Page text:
Friday, May 28, 2010

Singing from the Well - Reinaldo Arenas

"There went my mother, she just went running out the door. She was screaming like a crazy woman that she was going to jump down the well. I see my mother at the bottom of the well. I see her floating in the greenish water choked with leaves. So I run for the yard, out to where the well is, that's fenced around with a wellhead of naked-boy saplings so rickety it's almost falling in."

thus starts this wonderful novel by Reinaldo Arenas. Arenas has been in the news for some time after his five day long voyage escapade from Cuba after being prisoned, tortured and abused by the regime. Arenas committed suicide , unable to fight AIDS leaving behind one of the best 'suicide notes' I have ever read. True to the image which I had about this author, this novel, the first of the Pentagonia series ( 'secret history of Cuba', according to the author) depicts a boys life during the pre-revolution days.

Plot consists of the boy and his family ( mother, grand mother , grand father and an aunt) living in poverty under anarchy, isolated from the society. They continuously fought, abused and cursed at each other, often getting into murderous thoughts. The boy constantly live with a hope of murdering his grand father who beat him up regularly and 'split his skull by half' using the hatchet. Grand mother is no different showering him with abuse and anger. Mother, a silent sufferer, blames the boy for his indifference to her struggle and for her misfortune. We understand from the boy that his father had returned to his in-laws one day leaving his mother to their custody, never to return ( he did not look back, even once ). To this scene comes Celestino, a cousin, after his mother ( the boys aunt) committed suicide by hanging, and burning herself. Celestino's arrival only worsened the situation. The already fragile relationship had become worse, but the young boys soon become friends. Young Celestino, scribbled poems on the tree trunks, only to be cut down by the grand father. He then turned to the pineapple leaves, scribbling away, only to face the same fate. The novel concludes with a Christmas Party when the extended family of aunts, cousins ( interestingly no men apart from the grandfather), the dead cousins, the witches and aunts all adding up to the chaos and destruction.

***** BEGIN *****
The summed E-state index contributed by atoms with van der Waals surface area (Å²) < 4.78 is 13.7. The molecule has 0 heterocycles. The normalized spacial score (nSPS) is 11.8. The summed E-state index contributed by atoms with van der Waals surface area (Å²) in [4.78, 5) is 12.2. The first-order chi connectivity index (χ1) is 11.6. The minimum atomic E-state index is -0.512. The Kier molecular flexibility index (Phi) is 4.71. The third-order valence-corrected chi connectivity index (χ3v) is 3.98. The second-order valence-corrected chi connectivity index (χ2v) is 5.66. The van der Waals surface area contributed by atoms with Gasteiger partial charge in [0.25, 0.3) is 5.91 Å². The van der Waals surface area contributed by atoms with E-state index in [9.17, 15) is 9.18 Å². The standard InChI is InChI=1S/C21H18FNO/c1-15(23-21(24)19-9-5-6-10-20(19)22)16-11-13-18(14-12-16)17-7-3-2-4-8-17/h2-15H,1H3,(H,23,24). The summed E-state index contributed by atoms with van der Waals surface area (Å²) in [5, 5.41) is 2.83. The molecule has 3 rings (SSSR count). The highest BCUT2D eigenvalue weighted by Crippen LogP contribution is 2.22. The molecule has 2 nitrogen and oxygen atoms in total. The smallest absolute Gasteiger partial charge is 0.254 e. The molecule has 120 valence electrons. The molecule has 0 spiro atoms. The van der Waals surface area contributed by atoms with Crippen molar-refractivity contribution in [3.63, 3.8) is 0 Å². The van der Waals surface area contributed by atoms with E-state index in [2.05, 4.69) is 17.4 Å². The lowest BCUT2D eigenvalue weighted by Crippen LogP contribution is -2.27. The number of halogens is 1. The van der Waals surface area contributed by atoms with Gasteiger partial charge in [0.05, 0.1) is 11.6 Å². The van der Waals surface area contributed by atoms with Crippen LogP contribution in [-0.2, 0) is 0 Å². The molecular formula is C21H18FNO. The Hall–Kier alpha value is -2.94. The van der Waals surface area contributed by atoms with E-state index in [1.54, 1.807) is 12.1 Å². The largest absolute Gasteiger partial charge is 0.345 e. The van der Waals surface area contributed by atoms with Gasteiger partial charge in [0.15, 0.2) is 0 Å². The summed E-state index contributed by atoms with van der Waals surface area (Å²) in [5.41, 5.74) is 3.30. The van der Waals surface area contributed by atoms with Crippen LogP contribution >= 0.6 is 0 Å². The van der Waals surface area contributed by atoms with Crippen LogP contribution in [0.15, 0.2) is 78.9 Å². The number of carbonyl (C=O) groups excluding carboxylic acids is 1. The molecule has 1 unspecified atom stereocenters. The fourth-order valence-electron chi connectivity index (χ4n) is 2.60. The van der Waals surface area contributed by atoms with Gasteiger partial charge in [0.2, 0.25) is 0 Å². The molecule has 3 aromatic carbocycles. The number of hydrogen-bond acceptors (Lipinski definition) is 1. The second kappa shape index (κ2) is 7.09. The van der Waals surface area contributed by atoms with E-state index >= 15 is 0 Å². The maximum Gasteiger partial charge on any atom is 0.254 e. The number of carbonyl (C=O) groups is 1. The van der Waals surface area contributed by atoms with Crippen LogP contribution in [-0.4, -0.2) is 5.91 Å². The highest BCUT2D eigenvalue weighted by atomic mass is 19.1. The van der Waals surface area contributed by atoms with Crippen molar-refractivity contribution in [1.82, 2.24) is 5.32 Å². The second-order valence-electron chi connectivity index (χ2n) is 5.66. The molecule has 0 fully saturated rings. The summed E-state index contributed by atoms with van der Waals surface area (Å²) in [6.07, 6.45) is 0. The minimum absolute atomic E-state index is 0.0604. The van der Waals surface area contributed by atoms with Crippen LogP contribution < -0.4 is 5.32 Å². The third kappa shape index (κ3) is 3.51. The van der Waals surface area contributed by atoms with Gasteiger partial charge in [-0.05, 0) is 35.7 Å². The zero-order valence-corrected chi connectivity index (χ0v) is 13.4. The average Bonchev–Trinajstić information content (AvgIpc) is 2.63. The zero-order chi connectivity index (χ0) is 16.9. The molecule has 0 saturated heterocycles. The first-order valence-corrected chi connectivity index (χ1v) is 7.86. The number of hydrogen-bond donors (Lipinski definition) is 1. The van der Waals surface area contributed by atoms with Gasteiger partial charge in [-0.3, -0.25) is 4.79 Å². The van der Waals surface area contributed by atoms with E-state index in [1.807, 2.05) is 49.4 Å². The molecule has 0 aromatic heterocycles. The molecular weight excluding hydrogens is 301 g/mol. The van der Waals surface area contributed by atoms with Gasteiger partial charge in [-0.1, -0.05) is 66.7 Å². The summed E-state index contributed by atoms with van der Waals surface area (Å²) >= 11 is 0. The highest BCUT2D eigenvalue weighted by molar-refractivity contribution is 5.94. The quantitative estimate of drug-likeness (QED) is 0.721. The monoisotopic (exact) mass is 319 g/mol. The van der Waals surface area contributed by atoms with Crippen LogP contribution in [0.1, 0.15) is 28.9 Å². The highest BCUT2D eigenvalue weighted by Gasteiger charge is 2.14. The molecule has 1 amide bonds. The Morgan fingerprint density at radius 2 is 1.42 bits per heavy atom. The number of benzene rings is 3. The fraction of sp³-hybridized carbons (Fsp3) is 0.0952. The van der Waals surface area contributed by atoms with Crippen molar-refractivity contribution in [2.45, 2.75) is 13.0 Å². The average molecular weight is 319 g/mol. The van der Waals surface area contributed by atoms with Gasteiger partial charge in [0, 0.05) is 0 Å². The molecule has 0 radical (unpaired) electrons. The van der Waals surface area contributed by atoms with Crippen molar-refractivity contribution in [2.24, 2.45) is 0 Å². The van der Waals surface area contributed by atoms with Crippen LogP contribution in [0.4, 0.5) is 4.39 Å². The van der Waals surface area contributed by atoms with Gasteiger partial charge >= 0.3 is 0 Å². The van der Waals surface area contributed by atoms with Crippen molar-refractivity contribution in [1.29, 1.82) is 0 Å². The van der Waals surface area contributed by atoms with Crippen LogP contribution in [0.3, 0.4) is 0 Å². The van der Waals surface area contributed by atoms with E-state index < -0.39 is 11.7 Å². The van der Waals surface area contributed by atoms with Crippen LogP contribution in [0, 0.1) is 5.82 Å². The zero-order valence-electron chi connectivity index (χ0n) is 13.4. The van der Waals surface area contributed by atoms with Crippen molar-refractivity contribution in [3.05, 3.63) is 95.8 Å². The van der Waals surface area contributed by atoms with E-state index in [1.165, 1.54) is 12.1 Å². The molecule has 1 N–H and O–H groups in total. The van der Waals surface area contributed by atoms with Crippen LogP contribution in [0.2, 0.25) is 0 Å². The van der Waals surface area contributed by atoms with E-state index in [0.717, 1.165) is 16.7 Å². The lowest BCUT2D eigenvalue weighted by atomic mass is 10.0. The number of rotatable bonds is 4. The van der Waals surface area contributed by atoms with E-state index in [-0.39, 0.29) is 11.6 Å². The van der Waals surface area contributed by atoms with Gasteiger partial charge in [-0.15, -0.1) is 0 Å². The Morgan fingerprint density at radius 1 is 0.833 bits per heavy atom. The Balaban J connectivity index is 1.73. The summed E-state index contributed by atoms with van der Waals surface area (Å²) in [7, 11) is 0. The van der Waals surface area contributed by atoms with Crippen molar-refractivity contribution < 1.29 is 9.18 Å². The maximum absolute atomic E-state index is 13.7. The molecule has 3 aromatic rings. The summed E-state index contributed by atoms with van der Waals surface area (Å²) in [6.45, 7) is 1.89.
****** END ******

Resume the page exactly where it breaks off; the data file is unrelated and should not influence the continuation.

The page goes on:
Poignant, lyrical and moving, frustrating at the same time, the prose of Arenas is outstandingly refreshing and clear. While the subject is of pre-revolutionary Cuba and most of the characters are allegory of the republic itself, his writing has maintained an high energy and is brave.
Structurily, he experiments with various forms.. Reality and fantasy are intermixed and at times it is very demanding on the reader. Towards the end, the story is through dialogues ( as in plays). There are pages at odd places with verses taken from different sources ( presumably, scribbled by Celestino on tree trunks). Half way through the book comes to "THE END" , but continuing further gets you the "THE SECOND END" , until the "LAST END". I am not sure, why this ploy as there is no real end or change of course anywhere. Arguably, Celestino himself could be an alter ego of the boy. Celestino never speaks to anyone but to the Boy, never reacts to the beatings or torments, and is referred as dead many a times in the narrative.

Overall a fantastic reading experience.

Singing From the Well ( 1965)

Reinaldo Arenas ( translated from Spanish by Andrew Hurley )

Penguin Books

206 Pages
Obituary, Article on Arenas at Moorewatch

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